发信人: shrek2099 (怪物Shrek), 信区: ITExpress
标 题: 洛杉矶国际机场的无线电通讯系统失效的原因
发信站: BBS 水木清华站 (Wed Sep 22 09:41:58 2004), 站内
洛杉矶机场的这套名为Voice Switching and Control System (VSCS)原本运行的
是Unix系统，三年前这套系统的计算机被换为Windows 2000 Advanced Server，
Funny, no where in the doc for GetTickCount() [microsoft.com] does it say it is deprecated and not to use it. The only thing it does say is "If you need a higher resolution timer, use a multimedia timer or a high-resolution timer." I don’t know what the program needs since I did not write it nor have I seen the code. Maybe they didn’t need a high-res timer and wanted a tick count for how long the system has been up? I don’t think that is too much to ask from on OS.
The GetSystemTimeAsFileTime() [microsoft.com] function retrieves the current system date and time. The information is in Coordinated Universal Time (UTC) format. It doesn’t tell you how long the system has been up.
Oh, and if MS did not think this is a problem why did they fix it in a WinNT service pack [microsoft.com]? Also, right in that link MS says
Microsoft has confirmed that this is a problem in Windows NT 4.0 and Windows NT Server 4.0, Terminal Server Edition. This problem was first corrected in Windows NT 4.0 Service Pack 4.0 and Windows NT Server 4.0, Terminal Server Edition Service Pack 4.
MS also didn’t seem to fix it in Win2000 Server and their own engineers got hurt by it, specifically with Rpcss.exe [microsoft.com] which according to MS
The Rpcss.exe process consumes 60 percent or more of CPU time, and system performance and network performance are affected. This symptom typically occurs 49.7 days after the server is started.
This problem occurs because a call to the GetTickCount timer function causes the function to overflow 49.7 days after the server is started.
If GetTickCount is "deprecated" as you state, why in the world is MS’s own programmers using it in rpcss.exe? According to this site [liutilities.com]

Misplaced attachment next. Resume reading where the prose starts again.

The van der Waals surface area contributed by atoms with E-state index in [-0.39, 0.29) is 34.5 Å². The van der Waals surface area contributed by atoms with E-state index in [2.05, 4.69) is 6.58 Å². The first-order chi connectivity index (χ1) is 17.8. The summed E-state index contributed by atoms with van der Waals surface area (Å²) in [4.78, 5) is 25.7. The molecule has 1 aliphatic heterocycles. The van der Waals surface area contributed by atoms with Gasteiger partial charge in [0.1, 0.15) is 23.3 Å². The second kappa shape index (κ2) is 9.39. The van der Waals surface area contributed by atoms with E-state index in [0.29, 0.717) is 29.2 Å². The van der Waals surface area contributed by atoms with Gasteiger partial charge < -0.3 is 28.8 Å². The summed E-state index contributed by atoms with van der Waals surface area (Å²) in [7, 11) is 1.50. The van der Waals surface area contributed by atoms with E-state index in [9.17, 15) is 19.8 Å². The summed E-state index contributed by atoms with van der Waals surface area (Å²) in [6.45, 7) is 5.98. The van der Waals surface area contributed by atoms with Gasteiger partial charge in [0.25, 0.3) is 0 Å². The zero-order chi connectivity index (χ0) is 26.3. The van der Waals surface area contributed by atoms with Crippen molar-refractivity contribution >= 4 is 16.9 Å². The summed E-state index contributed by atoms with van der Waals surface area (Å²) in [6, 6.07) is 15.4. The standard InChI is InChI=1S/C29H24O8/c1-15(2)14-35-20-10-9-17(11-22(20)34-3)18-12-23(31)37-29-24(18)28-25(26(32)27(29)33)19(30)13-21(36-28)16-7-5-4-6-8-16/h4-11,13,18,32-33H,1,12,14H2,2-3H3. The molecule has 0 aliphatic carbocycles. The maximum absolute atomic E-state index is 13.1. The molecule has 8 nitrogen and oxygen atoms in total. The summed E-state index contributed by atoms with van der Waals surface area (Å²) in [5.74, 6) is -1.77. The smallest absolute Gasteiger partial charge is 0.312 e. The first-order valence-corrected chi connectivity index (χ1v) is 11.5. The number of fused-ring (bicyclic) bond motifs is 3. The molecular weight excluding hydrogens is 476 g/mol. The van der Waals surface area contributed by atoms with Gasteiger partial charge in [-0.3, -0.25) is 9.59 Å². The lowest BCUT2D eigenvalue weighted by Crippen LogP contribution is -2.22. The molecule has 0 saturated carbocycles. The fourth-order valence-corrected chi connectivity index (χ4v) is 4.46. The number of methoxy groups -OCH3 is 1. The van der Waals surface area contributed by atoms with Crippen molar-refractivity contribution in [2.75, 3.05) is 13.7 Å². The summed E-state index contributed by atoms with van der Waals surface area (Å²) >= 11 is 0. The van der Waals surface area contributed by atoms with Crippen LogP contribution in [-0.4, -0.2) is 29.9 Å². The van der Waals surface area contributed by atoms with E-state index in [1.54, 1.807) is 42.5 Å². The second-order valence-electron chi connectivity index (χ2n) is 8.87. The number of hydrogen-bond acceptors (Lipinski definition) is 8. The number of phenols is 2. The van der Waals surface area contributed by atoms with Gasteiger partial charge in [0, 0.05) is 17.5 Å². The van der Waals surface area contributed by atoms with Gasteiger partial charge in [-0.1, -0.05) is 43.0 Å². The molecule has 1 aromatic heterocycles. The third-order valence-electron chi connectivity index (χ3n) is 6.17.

rpcss.exe is an executable of Microsoft Windows Opearting System. It is reponsible for Remote Procedure Call services on the local machine. These are public services available to the local network. This program is important for the stable and secure running of your
computer and should not be terminated.
Still not convinced and want to appologize for MS? Well here are some more of MS’s software that are affected by it in Windows 2000 servers (what this FAA project is using). Print Spooler Stops Scheduling Print Jobs [microsoft.com]
The Print Spooler service may stop scheduling print jobs to specific Simple Port Monitor (SPM) ports. Although incoming jobs are queuing into the spooler, print jobs may not start. Note that this symptom occurs 49.7 days after you start the Print Spooler service.
There are a bunch of MS apps affected by this logic flaw [microsoft.com] that has been passed from version to version of MS OSes. If this flaw affected all these MS developers who have far more access to proprietary docs, I don’t see how other developers would not stumble over it as well since they do not have access to the proprietary OS.
The GetTickCount function retrieves the number of milliseconds that have elapsed since the system was started. It is limited to the resolution of the system timer. To obtain the system timer resolution, use the GetSystemTimeAdjustment function.
This function has no parameters.
The return value is the number of milliseconds that have elapsed since the system was started.
The elapsed time is stored as a DWORD value. Therefore, the time will wrap around to zero if the system is run continuously for 49.7 days.
If you need a higher resolution timer, use a multimedia timer or a high-resolution timer.
To obtain the time elapsed since the computer was started, retrieve the System Up Time counter in the performance data in the registry key HKEYPERFORMANCEDATA. The value returned is an 8-byte value. For more information, see Performance Monitoring.
The following example demonstrates how to use a this function to wait for a time interval to pass. Due to the nature of unsigned arithmetic, this code works correctly if the return value wraps one time. If the difference between the two calls to GetTickCount is more than 49.7 days, the return value could wrap more than one time and this code will not work; use the system time instead.
DWORD dwStart = GetTickCount(); // Stop if this has taken too long if( GetTickCount() – dwStart >= TIMELIMIT ) Cancel(); Example Code
Note that TIMELIMIT is defined as the time interval of interest to the application, in milliseconds.
*Client: *Requires Windows XP, Windows 2000 Professional, Windows NT Workstation, Windows Me, Windows 98, or Windows 95.
*Server: *Requires Windows Server 2003, Windows 2000 Server, or Windows NT Server.
*Header: *Declared in Winbase.h; include Windows.h.
*Library: *Use Kernel32.lib.